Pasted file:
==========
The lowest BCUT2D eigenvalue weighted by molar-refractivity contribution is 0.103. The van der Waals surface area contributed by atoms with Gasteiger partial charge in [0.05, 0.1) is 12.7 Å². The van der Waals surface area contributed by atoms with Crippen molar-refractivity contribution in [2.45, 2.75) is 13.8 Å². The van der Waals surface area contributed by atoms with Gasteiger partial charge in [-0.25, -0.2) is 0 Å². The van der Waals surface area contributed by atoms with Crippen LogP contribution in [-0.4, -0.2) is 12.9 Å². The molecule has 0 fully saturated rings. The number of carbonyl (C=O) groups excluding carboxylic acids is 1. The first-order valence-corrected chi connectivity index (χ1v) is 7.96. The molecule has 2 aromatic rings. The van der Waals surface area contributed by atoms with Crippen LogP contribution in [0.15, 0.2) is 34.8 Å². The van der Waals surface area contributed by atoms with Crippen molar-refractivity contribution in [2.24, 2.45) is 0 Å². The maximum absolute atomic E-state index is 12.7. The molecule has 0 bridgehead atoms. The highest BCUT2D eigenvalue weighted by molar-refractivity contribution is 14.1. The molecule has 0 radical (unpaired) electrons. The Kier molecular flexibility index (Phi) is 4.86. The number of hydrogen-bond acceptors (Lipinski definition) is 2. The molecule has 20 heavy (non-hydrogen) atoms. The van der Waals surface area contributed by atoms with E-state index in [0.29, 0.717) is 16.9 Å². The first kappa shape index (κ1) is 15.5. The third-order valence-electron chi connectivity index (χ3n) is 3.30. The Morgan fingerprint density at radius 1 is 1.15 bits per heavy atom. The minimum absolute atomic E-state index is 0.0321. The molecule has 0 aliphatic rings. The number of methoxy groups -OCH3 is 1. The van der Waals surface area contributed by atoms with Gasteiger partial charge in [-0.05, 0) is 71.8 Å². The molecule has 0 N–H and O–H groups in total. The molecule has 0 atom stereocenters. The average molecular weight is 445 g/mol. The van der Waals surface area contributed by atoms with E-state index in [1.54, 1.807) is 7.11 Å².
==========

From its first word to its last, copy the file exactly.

The lowest BCUT2D eigenvalue weighted by molar-refractivity contribution is 0.103. The van der Waals surface area contributed by atoms with Gasteiger partial charge in [0.05, 0.1) is 12.7 Å². The van der Waals surface area contributed by atoms with Crippen molar-refractivity contribution in [2.45, 2.75) is 13.8 Å². The van der Waals surface area contributed by atoms with Gasteiger partial charge in [-0.25, -0.2) is 0 Å². The van der Waals surface area contributed by atoms with Crippen LogP contribution in [-0.4, -0.2) is 12.9 Å². The molecule has 0 fully saturated rings. The number of carbonyl (C=O) groups excluding carboxylic acids is 1. The first-order valence-corrected chi connectivity index (χ1v) is 7.96. The molecule has 2 aromatic rings. The van der Waals surface area contributed by atoms with Crippen LogP contribution in [0.15, 0.2) is 34.8 Å². The van der Waals surface area contributed by atoms with Crippen molar-refractivity contribution in [2.24, 2.45) is 0 Å². The maximum absolute atomic E-state index is 12.7. The molecule has 0 bridgehead atoms. The highest BCUT2D eigenvalue weighted by molar-refractivity contribution is 14.1. The molecule has 0 radical (unpaired) electrons. The Kier molecular flexibility index (Phi) is 4.86. The number of hydrogen-bond acceptors (Lipinski definition) is 2. The molecule has 20 heavy (non-hydrogen) atoms. The van der Waals surface area contributed by atoms with E-state index in [0.29, 0.717) is 16.9 Å². The first kappa shape index (κ1) is 15.5. The third-order valence-electron chi connectivity index (χ3n) is 3.30. The Morgan fingerprint density at radius 1 is 1.15 bits per heavy atom. The minimum absolute atomic E-state index is 0.0321. The molecule has 0 aliphatic rings. The number of methoxy groups -OCH3 is 1. The van der Waals surface area contributed by atoms with Gasteiger partial charge in [-0.05, 0) is 71.8 Å². The molecule has 0 N–H and O–H groups in total. The molecule has 0 atom stereocenters. The average molecular weight is 445 g/mol. The van der Waals surface area contributed by atoms with E-state index in [1.54, 1.807) is 7.11 Å².